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Where is the best country in Europe for women to work?

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Ample female business leaders, a slight gender pay gap and fair maternity policies makes Norway the best country in Europe for female workers, according to a new analysis.


PR company Reboot Online crunched the numbers from datasets of 32 European countries and found Norway is the best European country for females to work.

The Scandinavian country snagged the top spot based on data from the European Institute for Gender Quality (EIGC) and the World Economic Forum. 

Criteria is based on each country’s amount of 16–65-year-old women employed, the quality of maternity leave, how many females are in positions of power, and other factors.

The ranking  – Norway leads

Norway scored a 7.1 out of 10 in the analysis, trailed by Iceland (6.53), Finland (5.03) and the Netherlands (5.49). This is consistent with World Economic Forum research showing Northern European countries look after women’s’ careers.

However, Norway stands out from the crowd with “impressive representation” of females in leadership positions with demonstrative five-year growth, according to the analysis. This includes CEOs, executives, non-executives, presidents and board members of the largest listed companies in 2023.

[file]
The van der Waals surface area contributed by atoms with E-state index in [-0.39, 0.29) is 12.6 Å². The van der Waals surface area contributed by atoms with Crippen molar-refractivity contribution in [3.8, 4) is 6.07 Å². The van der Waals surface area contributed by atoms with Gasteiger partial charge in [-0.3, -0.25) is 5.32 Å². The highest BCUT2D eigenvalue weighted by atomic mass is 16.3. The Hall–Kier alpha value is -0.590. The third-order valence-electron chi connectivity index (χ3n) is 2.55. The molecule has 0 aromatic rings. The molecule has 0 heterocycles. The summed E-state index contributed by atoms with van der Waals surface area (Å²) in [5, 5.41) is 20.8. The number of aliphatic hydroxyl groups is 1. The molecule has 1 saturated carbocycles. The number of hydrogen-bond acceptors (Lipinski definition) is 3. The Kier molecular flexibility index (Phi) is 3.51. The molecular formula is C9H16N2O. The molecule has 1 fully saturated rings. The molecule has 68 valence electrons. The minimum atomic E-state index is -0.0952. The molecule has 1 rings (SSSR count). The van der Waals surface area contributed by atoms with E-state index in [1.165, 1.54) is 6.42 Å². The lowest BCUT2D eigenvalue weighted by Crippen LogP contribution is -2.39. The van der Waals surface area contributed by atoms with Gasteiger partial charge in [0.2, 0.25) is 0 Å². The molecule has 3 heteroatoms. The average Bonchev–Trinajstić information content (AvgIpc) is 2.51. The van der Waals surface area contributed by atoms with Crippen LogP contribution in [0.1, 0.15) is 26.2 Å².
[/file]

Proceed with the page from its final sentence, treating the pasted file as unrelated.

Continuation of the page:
According to the most up-to-date EIGC research, Norwegian men helmed 56% of senior leadership positions last year – but women occupied 43%. In total, women took out 81 of the top jobs, the EIGE states. 

Organisation for Economic Co-operation and Development data also shows Norwegian women under the age of 65 made up well over half (58.7%) of the 2023 workforce. The country’s maternity policies are also favourable – with “high” duration of minimum maternity leave and percentage of income paid during that leave contributing to its success, Reboot Online states. Individual parents are offered 19 weeks of reserved leave with 80% of their wage paid.

Closing the pay gap

Another bright spot is Norway’s shrinking gender pay gap. Although no country has achieved full gender pay parity according to the World Economic Forum’s 2023 Global Gender Gap Index report, Norway got close last year with 88%. It came second behind Iceland which closed 90% of its gender gap.

European Union institutions have also been busy with their own policy instruments, advocating for better conditions for female workers.

In 2020 the European Commission published its EU Gender Equality Strategy 2020-2025, which aims to end gender-based violence, close gender pay gaps, achieve equal participation across different sectors of the economy and more.

As a result of this push, in 2022 the European Parliament passed a law forcing large, listed companies in the EU to have a minimum of 40% of non-executive board members as women from mid-2026, with EU Member States passing their own respective legislation. 

In 2023, the Pay Transparency Directive was also adopted, making it easier for workers to advocate for better pay in the workplace and courts. Despite the gains, the European Commission notes “there is still a long way to go”.

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